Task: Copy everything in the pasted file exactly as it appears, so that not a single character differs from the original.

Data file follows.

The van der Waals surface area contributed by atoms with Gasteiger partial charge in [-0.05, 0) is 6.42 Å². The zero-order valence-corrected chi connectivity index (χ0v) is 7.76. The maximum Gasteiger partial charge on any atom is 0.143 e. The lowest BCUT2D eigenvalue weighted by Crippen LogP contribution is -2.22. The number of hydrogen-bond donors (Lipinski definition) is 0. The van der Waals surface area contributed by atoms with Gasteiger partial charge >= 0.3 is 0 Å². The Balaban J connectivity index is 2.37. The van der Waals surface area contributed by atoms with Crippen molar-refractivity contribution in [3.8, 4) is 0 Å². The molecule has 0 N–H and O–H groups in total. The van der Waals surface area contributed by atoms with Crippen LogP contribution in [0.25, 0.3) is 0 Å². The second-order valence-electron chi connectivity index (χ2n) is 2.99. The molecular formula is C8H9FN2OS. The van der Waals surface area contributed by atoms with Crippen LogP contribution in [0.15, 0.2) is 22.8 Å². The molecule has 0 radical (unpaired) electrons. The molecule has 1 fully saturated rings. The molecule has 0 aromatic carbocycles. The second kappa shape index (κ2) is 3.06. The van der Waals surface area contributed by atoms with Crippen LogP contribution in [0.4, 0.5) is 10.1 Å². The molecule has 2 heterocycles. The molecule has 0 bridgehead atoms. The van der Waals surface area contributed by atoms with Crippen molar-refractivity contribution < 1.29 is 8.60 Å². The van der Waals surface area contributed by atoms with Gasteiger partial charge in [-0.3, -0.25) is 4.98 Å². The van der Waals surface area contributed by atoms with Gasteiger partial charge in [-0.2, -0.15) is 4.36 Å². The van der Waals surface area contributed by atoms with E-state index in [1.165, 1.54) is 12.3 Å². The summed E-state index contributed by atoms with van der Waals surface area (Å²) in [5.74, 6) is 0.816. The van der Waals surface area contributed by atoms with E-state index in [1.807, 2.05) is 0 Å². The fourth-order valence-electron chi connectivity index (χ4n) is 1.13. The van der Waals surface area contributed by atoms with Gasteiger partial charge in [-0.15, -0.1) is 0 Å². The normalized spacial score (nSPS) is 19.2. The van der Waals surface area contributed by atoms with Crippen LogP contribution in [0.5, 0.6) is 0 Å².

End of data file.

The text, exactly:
The van der Waals surface area contributed by atoms with Gasteiger partial charge in [-0.05, 0) is 6.42 Å². The zero-order valence-corrected chi connectivity index (χ0v) is 7.76. The maximum Gasteiger partial charge on any atom is 0.143 e. The lowest BCUT2D eigenvalue weighted by Crippen LogP contribution is -2.22. The number of hydrogen-bond donors (Lipinski definition) is 0. The van der Waals surface area contributed by atoms with Gasteiger partial charge >= 0.3 is 0 Å². The Balaban J connectivity index is 2.37. The van der Waals surface area contributed by atoms with Crippen molar-refractivity contribution in [3.8, 4) is 0 Å². The molecule has 0 N–H and O–H groups in total. The van der Waals surface area contributed by atoms with Crippen LogP contribution in [0.25, 0.3) is 0 Å². The second-order valence-electron chi connectivity index (χ2n) is 2.99. The molecular formula is C8H9FN2OS. The van der Waals surface area contributed by atoms with Crippen LogP contribution in [0.15, 0.2) is 22.8 Å². The molecule has 0 radical (unpaired) electrons. The molecule has 1 fully saturated rings. The molecule has 0 aromatic carbocycles. The second kappa shape index (κ2) is 3.06. The van der Waals surface area contributed by atoms with Crippen LogP contribution in [0.4, 0.5) is 10.1 Å². The molecule has 2 heterocycles. The molecule has 0 bridgehead atoms. The van der Waals surface area contributed by atoms with Crippen molar-refractivity contribution < 1.29 is 8.60 Å². The van der Waals surface area contributed by atoms with Gasteiger partial charge in [-0.3, -0.25) is 4.98 Å². The van der Waals surface area contributed by atoms with Gasteiger partial charge in [-0.2, -0.15) is 4.36 Å². The van der Waals surface area contributed by atoms with E-state index in [1.165, 1.54) is 12.3 Å². The summed E-state index contributed by atoms with van der Waals surface area (Å²) in [5.74, 6) is 0.816. The van der Waals surface area contributed by atoms with E-state index in [1.807, 2.05) is 0 Å². The fourth-order valence-electron chi connectivity index (χ4n) is 1.13. The van der Waals surface area contributed by atoms with Gasteiger partial charge in [-0.15, -0.1) is 0 Å². The normalized spacial score (nSPS) is 19.2. The van der Waals surface area contributed by atoms with Crippen LogP contribution in [0.5, 0.6) is 0 Å².